Christians Have The Cross, Jews Have The Star, What Do Atheists Have?

There is so much interest in things like logos and symbols.  Here is N. D. we’ve argued for years about use of the Fighting Sioux.

The Christian Cross and Jewish Star of David communicate something about the faiths.  But, what symbol would communicate no faith?

The most popular atheist symbol seems to be an artful letter “A”.  It’s ironic the letter “A” was also the Scarlet Letter for a young woman’s “sin”.  Using “A” for the atheist symbol does not, it seems to me, communicate anything about atheism.  But then, what does?

Some of our family members attended an American Atheist conference a while back.  I was in the gift area with our daughter-in-law and told her I would buy her something.  She picked out a very nice pendant of the American Atheist logo, three crossing ovals.

She said later she wore it to work where several people noticed and gave compliments.  One lady asked her what it represented.  Learning it represented atheism, the woman was taken aback and, according to our daughter-in-law, cooled the relationship they had had.

On atheist sites, there is no shortage of snarky tee shirt messages and ridicules of the faith like the back-of-the-car Christian fish with “Darwin” written in the middle.  But, there seems no one presentation that encapsulates lack of belief like the cross does belief.

I’ve seen the question mark used and that may be as good as it every gets.  Those who do not believe question myths of both the past and future.

60 Responses

    1. entech

      That is good Henry, but it does display a tendency to lump everything you don’t like together. Not all atheists are communists and not all communists are atheists (the last might be a bit hard to prove, but perhaps we could say not all evangelicals are Republican and not all Republicans are evangelicals). I will try and remember this one for the next time I am chided for lumping all Christians together.

  1. entech

    Without a common cause a banner or symbol is not needed. You can’t paint lack of belief with a “broad brush”. How many ways can you not believe and for how many different reasons? If i said all Christians believe in god because they fear hell I would, quite rightly, be jumped on from a great height.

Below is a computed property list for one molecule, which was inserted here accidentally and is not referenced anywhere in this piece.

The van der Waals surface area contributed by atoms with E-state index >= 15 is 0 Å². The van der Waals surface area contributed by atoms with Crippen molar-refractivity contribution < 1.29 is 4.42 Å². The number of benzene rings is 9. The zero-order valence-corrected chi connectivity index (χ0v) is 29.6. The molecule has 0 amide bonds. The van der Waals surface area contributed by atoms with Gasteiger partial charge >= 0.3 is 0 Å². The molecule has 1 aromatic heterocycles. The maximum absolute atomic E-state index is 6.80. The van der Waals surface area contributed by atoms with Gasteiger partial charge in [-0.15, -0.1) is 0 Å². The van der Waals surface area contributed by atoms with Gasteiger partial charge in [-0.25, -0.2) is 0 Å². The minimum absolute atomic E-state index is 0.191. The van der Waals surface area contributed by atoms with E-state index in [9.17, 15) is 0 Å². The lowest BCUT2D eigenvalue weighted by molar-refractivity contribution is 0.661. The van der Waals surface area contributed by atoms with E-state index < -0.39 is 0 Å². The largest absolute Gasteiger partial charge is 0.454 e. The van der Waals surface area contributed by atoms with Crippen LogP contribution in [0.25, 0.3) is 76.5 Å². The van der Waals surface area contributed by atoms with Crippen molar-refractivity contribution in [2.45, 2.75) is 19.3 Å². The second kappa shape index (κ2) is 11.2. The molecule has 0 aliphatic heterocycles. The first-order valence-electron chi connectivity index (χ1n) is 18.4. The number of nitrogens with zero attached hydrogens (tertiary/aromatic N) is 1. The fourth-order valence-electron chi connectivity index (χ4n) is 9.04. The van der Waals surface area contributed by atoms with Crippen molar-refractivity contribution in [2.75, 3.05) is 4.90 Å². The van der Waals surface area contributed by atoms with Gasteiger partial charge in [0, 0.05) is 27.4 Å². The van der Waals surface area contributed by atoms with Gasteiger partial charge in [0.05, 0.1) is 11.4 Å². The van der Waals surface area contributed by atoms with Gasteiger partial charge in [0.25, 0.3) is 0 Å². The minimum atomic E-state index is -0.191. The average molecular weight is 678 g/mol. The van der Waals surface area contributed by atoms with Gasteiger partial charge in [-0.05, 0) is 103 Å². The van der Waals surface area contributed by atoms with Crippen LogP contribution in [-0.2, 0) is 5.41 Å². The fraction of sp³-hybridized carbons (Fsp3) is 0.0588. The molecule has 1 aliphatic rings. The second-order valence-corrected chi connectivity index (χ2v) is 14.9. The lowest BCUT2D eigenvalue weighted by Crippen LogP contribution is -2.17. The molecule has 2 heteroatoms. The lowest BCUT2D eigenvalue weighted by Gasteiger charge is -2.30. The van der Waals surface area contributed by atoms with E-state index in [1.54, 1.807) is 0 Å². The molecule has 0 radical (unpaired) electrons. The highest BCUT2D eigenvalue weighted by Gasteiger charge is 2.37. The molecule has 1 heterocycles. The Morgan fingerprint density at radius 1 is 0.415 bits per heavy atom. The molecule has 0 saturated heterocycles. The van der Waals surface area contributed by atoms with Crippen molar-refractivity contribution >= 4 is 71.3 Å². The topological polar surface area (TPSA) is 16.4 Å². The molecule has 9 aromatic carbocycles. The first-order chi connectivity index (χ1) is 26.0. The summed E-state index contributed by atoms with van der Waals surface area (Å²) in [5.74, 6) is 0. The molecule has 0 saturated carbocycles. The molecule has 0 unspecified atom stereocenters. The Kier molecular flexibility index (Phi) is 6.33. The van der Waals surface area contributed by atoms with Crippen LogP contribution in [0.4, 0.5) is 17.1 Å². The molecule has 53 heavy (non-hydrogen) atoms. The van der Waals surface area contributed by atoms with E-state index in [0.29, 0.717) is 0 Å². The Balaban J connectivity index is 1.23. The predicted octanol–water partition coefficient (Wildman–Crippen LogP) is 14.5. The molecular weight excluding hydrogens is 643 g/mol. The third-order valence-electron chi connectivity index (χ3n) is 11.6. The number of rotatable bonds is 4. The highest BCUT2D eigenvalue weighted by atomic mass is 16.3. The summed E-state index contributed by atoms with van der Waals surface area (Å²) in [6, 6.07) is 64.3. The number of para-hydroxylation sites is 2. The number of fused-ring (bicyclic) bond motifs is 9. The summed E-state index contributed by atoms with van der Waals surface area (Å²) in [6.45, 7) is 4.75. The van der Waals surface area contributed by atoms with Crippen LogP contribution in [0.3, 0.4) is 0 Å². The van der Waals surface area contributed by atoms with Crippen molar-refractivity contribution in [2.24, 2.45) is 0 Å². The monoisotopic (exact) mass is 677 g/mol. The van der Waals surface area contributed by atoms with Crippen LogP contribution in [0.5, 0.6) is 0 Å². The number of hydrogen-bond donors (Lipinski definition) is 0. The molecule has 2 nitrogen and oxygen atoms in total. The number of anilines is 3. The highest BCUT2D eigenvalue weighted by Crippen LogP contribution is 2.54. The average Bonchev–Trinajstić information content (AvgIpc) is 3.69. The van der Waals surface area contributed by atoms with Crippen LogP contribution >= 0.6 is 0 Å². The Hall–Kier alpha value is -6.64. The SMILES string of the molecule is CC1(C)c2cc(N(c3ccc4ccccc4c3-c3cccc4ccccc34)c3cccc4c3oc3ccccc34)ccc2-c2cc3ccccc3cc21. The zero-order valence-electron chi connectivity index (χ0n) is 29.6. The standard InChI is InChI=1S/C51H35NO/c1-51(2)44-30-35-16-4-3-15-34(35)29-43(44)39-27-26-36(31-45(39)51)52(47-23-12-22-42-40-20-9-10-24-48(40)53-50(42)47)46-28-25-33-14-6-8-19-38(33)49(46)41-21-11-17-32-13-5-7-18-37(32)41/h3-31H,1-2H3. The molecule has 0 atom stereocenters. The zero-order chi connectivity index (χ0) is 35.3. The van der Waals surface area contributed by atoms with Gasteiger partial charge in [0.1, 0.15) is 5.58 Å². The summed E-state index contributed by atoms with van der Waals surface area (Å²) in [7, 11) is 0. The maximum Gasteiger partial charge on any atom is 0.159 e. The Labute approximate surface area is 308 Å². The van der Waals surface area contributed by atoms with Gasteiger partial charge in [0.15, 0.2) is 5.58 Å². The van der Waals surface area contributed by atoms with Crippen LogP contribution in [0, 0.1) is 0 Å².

I am sure that there are many parts of the world where atheism is localised, the local atheists would then disbelieve in different gods.

    We need no symbol to say no superstition, you only need one to reinforce your superstition (and ward of the evil).

    1. entech 2:12 “you only need one to reinforce you supersitition (and ward off the evil).”

      That’s a good explanation as to why logos work for religions and not for atheists.

          1. Wanna B Sure

            Store bought stuff. Some pastry shops are exellent. Home made is as good or better. Yummm. Let me guess, you only buy plain white sliced bread in a plastic bag, and probably put margerine on it, then complain.

  2. Wanna:
    “Let me guess, you only buy plain white sliced bread in a plastic bag, and probably put margerine on it, then complain.”

    Absolutely hilarious. Nice job.

    Reminds me of one of my snarky comments about Republicans sending our boys off to fight in the Bush Wars, then complaining that we have to take care of them because they got disabled rather than died.

    1. entech

      He brought me to a dead stop with that one.

      Any talk of food from the country that invented spray on cheese is – what? words fail me; probably suitable for the cotton candy that substitutes for bread.

    2. Henry

      Mac:“Reminds me of one of my snarky comments about Republicans sending our boys off to fight in the Bush Wars, then complaining that we have to take care of them because they got disabled rather than died.”

      Mac, the glove does not fit. You must acquit. Nice try.

      However, the same is not true for the Obamba administration. In March 2009, they wanted injured war veterans to pay for their war injuries through their own private insurance. The Whitehouse dropped the proposal on March 18, 2009 after strong criticism from Veteran Service Organizations (American Legion. Etal).

      1. entech

        Sorry about being a dumb foreigner but I don’t recognise the woman. You have used the picture twice now, is she a relative? A younger sister perhaps?

        1. Wanna B Sure

          It may be the look on one’s face when they “bubble and squeak”. A fine English tradition. Worthy of exportation.

          1. entech

            Fried leftovers with an interesting name. Similar to pyttipanne in Norway or in America hash.

            Look it up, there are variations from everywhere, hardly worth exporting when something similar can be found almost anywhere you go.

          2. Wanna B Sure

            And everyone “bubbles and squeaks”. some foods are more beneficial to the effect, like beans, or cabbage. Timing is most important, like in an elevator, or in a loaded car at 80 Miles per hour. It is good to share.

          3. entech